I’ve been waiting some time to write this because I wasn’t exactly sure how I was going to do it but I always knew when I started my blog that this was a story I was going to share. I’m going to do it in sections because it is quite a long story to tell but I hope by the end of it, everyone realises how important cornea donation is. I will honestly never forget that a stranger gave me back the gift of sight.
I still remember the morning I woke up and I couldn’t see properly. I guess not everyone can say that. Throughout my life, I was really lucky in terms of vision (which I realise is a weird statement to make) and never had one single eye problem. I guess that it what makes me journey scarier in many ways. If I had been born blind or with a visual impairment, I could have adapted quicker and I wouldn’t have known any better.
But that’s not what happened. I woke up one morning and everything was a blur, particularly out of my left eye. At first, I didn’t panic which might sound odd but I really wasn’t overly concerned at that time. In all honesty, I put it down to another late night with my head stuck in my books or too many hours on the laptop. I had just turned 28 and never had any eye problems so surely nothing could be going wrong now?!!
I went to university (this was during my second degree) and I had to sit down at the front of the lecture theatre. Could not focus on a single thing around me. I couldn’t see facial expressions, I couldn’t see slides, I couldn’t read my own writing (Was I writing in a straight line? Was I writing on a page I had already used?) and the panic started to kick in. I sat through the lecture and mainly listened and I kept closing my eyes. I had this bizarre idea that if I rested them, everything would go back to normal when I opened them again. I had no such luck.
Wow this is difficult to write because I’ve never told anyone any of this in so much detail but I’m telling you everything about my journey because it is so important. After the lecture I went to the toilet and I cried (thankfully it was empty). I just locked myself in a cubicle and cried. Why couldn’t I see bus numbers? Why I couldn’t see shop signs? Why was walking down an aisle in Tesco nothing more than a blur of colours, all meshed together? I finally managed to call my mum (thank god for speed dial) and I completely broke down.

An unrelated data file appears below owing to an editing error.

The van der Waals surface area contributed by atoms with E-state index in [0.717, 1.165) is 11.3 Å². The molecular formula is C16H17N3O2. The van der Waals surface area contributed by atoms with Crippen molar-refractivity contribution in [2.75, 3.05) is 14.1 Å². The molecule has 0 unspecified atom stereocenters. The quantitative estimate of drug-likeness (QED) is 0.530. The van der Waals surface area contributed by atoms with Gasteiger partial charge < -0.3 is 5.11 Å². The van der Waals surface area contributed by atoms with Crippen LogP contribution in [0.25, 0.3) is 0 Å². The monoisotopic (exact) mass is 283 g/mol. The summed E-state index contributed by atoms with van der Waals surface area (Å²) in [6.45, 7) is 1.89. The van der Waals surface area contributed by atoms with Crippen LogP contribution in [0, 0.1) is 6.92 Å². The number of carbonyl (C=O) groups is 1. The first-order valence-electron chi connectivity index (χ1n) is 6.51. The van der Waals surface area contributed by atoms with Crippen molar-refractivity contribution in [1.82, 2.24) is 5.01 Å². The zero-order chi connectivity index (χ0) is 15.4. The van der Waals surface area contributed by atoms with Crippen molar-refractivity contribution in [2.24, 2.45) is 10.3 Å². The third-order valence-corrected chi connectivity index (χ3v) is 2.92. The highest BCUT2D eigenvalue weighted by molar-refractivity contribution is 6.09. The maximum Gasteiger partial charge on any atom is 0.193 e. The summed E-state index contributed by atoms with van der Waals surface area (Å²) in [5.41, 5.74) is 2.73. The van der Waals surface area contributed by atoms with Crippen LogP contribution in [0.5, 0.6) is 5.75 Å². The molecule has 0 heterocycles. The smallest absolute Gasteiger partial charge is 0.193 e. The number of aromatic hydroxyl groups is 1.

My mum came to meet me and by that point, I had composed myself. I had this idea that it would be like when I was 5 years old and grazed my knee; my mum would give me a plaster, a big hug and a bag of sweets and everything would just suddenly be fine. Looking back, I know that is silly but I guess denial plays a large role in my personal story. I remember her taking me to an Optician who agreed to see me straight away (I needed this to be referred to the eye hospital).
Walking to the Opticians, I just started accepting the fact that I needed glasses (which wasn’t something I was overly thrilled about! In hindsight that was the more attractive option) and I felt better. My mum couldn’t fix everything, but a nice pair of spectacles could! I started thinking about what colour or design I might like as we entered. That would be my first and last visit to the Opticians. I never did get those glasses..
I’d appreciate any comments or questions you might have about my cornea transplant or my eye condition. Although my posts will reveal everything, if you do want to chat about it, please do not hesitate to send me an email, leave a comment or tweet me @thingsarahloves.